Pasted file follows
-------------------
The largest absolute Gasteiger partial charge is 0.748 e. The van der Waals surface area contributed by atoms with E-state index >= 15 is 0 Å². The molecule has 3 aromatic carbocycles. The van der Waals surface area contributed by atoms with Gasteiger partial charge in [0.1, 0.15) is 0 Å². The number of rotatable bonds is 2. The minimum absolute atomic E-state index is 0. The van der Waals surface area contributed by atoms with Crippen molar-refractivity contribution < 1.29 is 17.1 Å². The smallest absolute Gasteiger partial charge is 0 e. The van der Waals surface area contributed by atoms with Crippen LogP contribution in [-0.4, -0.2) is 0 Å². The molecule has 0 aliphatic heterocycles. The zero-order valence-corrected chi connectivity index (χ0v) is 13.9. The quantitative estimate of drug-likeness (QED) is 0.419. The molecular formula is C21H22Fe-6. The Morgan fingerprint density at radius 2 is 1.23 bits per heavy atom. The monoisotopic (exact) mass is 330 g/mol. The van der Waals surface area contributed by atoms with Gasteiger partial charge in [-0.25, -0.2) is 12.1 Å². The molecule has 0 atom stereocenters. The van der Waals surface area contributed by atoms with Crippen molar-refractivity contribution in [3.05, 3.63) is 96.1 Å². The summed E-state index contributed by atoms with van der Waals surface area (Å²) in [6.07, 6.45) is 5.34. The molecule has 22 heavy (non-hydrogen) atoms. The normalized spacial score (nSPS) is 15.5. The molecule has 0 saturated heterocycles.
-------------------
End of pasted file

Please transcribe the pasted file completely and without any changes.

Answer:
The largest absolute Gasteiger partial charge is 0.748 e. The van der Waals surface area contributed by atoms with E-state index >= 15 is 0 Å². The molecule has 3 aromatic carbocycles. The van der Waals surface area contributed by atoms with Gasteiger partial charge in [0.1, 0.15) is 0 Å². The number of rotatable bonds is 2. The minimum absolute atomic E-state index is 0. The van der Waals surface area contributed by atoms with Crippen molar-refractivity contribution < 1.29 is 17.1 Å². The smallest absolute Gasteiger partial charge is 0 e. The van der Waals surface area contributed by atoms with Crippen LogP contribution in [-0.4, -0.2) is 0 Å². The molecule has 0 aliphatic heterocycles. The zero-order valence-corrected chi connectivity index (χ0v) is 13.9. The quantitative estimate of drug-likeness (QED) is 0.419. The molecular formula is C21H22Fe-6. The Morgan fingerprint density at radius 2 is 1.23 bits per heavy atom. The monoisotopic (exact) mass is 330 g/mol. The van der Waals surface area contributed by atoms with Gasteiger partial charge in [-0.25, -0.2) is 12.1 Å². The molecule has 0 atom stereocenters. The van der Waals surface area contributed by atoms with Crippen molar-refractivity contribution in [3.05, 3.63) is 96.1 Å². The summed E-state index contributed by atoms with van der Waals surface area (Å²) in [6.07, 6.45) is 5.34. The molecule has 22 heavy (non-hydrogen) atoms. The normalized spacial score (nSPS) is 15.5. The molecule has 0 saturated heterocycles.